Koustuv Dalal Stephen Lawoko Bjarne Jansson


BACKGROUND: To examine women’s attitude towards discontinuation of female genital mutilation (FGM) in association with their access to information, knowledge of health effects and cultural beliefs concerning FGM in Egypt. METHODS: A cross-sectional study of 9159 women, using data from the household survey in Egypt by Demographic and Health survey 2003. A comprehensive questionnaire covering attitudes towards FGM, demographics, and access to information was used. Chi-square analysis and logistic regression were applied to investigate how demographics, level of education, access to information, knowledge of health consequences and cultural beliefs influence women’s attitudes towards FGM. RESULTS: Among the demographic variables, discontinuation of FGM was independently associated with urban residency and post-secondary education. Moreover, women who were informed by the media, and those who had attended community meetings, church, or mosque where FGM was discussed, as well as women who were aware of the negative health consequences of FGM, were more likely to support discontinuation of FGM. By contrast, women with positive cultural conceptions of FGM were less likely to favour its discontinuation. CONCLUSIONS: Public education and information dissemination aiming to change current cultural notions favouring FGM practice – through community and religious leaders, and radio and television programs – may play an important role in modifying women’s attitudes towards FGM. These findings have some implications for intervention and policy.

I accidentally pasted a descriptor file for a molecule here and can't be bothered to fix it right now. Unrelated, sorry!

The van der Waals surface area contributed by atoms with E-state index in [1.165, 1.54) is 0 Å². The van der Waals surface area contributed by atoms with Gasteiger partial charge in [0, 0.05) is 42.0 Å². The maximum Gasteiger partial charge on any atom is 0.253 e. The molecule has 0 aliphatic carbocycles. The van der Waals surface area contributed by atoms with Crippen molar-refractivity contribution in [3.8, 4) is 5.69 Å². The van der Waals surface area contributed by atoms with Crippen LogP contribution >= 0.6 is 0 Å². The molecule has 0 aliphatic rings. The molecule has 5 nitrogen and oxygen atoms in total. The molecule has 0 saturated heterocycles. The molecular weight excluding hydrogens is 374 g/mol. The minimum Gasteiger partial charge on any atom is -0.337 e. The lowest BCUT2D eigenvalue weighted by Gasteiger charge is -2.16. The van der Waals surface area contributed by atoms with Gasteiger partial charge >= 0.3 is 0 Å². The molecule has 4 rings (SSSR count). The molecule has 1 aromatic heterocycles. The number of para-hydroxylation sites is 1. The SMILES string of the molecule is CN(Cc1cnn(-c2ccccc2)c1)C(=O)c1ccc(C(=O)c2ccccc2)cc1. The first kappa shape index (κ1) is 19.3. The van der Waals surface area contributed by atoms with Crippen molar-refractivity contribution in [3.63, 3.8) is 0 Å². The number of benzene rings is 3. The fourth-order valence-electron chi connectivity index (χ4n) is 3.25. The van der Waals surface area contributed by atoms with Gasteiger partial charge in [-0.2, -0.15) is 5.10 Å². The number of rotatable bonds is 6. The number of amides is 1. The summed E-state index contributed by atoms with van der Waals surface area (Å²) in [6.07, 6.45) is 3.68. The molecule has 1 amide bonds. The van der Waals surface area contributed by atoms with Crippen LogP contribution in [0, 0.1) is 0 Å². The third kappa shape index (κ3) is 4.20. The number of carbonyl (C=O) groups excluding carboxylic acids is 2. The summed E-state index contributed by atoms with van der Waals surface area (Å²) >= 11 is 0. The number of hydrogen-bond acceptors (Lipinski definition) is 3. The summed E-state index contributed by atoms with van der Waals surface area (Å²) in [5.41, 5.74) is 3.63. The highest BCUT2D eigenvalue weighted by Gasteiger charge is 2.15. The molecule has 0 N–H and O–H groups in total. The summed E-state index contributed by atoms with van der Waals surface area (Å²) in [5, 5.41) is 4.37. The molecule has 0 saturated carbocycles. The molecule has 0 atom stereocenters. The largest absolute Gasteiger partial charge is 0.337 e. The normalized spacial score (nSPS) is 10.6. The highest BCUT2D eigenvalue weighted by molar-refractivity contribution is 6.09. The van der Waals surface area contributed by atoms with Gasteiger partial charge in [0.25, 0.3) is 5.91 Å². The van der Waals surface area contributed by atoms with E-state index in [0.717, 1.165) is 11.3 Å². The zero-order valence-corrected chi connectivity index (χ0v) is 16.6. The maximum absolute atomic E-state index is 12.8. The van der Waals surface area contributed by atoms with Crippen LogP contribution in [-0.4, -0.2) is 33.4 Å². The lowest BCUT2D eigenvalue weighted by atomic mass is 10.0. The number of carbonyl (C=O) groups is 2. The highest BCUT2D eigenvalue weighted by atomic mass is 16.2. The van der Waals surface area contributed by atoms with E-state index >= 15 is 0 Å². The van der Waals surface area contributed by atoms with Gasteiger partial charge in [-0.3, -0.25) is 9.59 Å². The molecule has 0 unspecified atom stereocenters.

J Inj Violence Res. 2010 Jan; 2(1): 41-7. doi:10.5249/jivr.v2i1.33


How to Cite
DALAL, Koustuv; LAWOKO, Stephen; JANSSON, Bjarne. Women's attitudes towards discontinuation of female genital mutilation in Egypt. Journal of Injury and Violence Research, [S.l.], v. 2, n. 1, p. 41-47, feb. 2010. ISSN 2008-4072. Available at: <http://jivresearch.org/jivr/index.php/jivr/article/view/33>. Date accessed: 22 oct. 2018.
Female genital mutilation; Attitude; Violence against women; Egypt
Original Research Article

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